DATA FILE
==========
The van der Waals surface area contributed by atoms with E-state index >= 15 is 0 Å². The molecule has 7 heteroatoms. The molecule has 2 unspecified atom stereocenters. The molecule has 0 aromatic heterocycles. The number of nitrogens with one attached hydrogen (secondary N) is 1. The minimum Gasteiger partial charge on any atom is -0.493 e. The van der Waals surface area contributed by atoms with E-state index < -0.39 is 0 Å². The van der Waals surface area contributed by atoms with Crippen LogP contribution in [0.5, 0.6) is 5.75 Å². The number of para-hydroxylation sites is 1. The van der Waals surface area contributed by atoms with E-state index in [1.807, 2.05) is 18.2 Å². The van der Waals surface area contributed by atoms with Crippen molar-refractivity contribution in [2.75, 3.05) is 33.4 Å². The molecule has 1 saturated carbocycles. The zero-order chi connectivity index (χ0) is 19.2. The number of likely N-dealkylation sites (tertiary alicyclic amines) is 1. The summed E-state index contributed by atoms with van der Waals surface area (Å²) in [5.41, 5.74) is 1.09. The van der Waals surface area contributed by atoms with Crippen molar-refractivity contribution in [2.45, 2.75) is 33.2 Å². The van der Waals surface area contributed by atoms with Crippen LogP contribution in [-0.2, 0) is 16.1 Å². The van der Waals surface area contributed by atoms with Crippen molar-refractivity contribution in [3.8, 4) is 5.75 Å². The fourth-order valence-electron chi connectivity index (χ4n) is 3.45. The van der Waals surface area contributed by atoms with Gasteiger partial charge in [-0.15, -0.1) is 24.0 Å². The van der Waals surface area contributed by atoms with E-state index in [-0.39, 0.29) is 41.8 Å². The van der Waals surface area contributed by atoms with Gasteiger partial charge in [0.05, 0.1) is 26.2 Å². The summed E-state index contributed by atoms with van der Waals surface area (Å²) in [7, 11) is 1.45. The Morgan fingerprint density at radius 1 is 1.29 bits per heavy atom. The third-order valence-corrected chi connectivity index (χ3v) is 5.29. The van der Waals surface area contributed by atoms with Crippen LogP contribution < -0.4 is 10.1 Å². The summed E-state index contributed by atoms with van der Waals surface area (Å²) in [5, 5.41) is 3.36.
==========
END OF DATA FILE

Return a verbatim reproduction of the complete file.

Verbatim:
The van der Waals surface area contributed by atoms with E-state index >= 15 is 0 Å². The molecule has 7 heteroatoms. The molecule has 2 unspecified atom stereocenters. The molecule has 0 aromatic heterocycles. The number of nitrogens with one attached hydrogen (secondary N) is 1. The minimum Gasteiger partial charge on any atom is -0.493 e. The van der Waals surface area contributed by atoms with E-state index < -0.39 is 0 Å². The van der Waals surface area contributed by atoms with Crippen LogP contribution in [0.5, 0.6) is 5.75 Å². The number of para-hydroxylation sites is 1. The van der Waals surface area contributed by atoms with E-state index in [1.807, 2.05) is 18.2 Å². The van der Waals surface area contributed by atoms with Crippen molar-refractivity contribution in [2.75, 3.05) is 33.4 Å². The molecule has 1 saturated carbocycles. The zero-order chi connectivity index (χ0) is 19.2. The number of likely N-dealkylation sites (tertiary alicyclic amines) is 1. The summed E-state index contributed by atoms with van der Waals surface area (Å²) in [5.41, 5.74) is 1.09. The van der Waals surface area contributed by atoms with Crippen molar-refractivity contribution in [2.45, 2.75) is 33.2 Å². The van der Waals surface area contributed by atoms with Crippen LogP contribution in [-0.2, 0) is 16.1 Å². The van der Waals surface area contributed by atoms with Crippen molar-refractivity contribution in [3.8, 4) is 5.75 Å². The fourth-order valence-electron chi connectivity index (χ4n) is 3.45. The van der Waals surface area contributed by atoms with Gasteiger partial charge in [-0.15, -0.1) is 24.0 Å². The van der Waals surface area contributed by atoms with E-state index in [-0.39, 0.29) is 41.8 Å². The van der Waals surface area contributed by atoms with Gasteiger partial charge in [0.05, 0.1) is 26.2 Å². The summed E-state index contributed by atoms with van der Waals surface area (Å²) in [7, 11) is 1.45. The Morgan fingerprint density at radius 1 is 1.29 bits per heavy atom. The third-order valence-corrected chi connectivity index (χ3v) is 5.29. The van der Waals surface area contributed by atoms with Crippen LogP contribution < -0.4 is 10.1 Å². The summed E-state index contributed by atoms with van der Waals surface area (Å²) in [5, 5.41) is 3.36.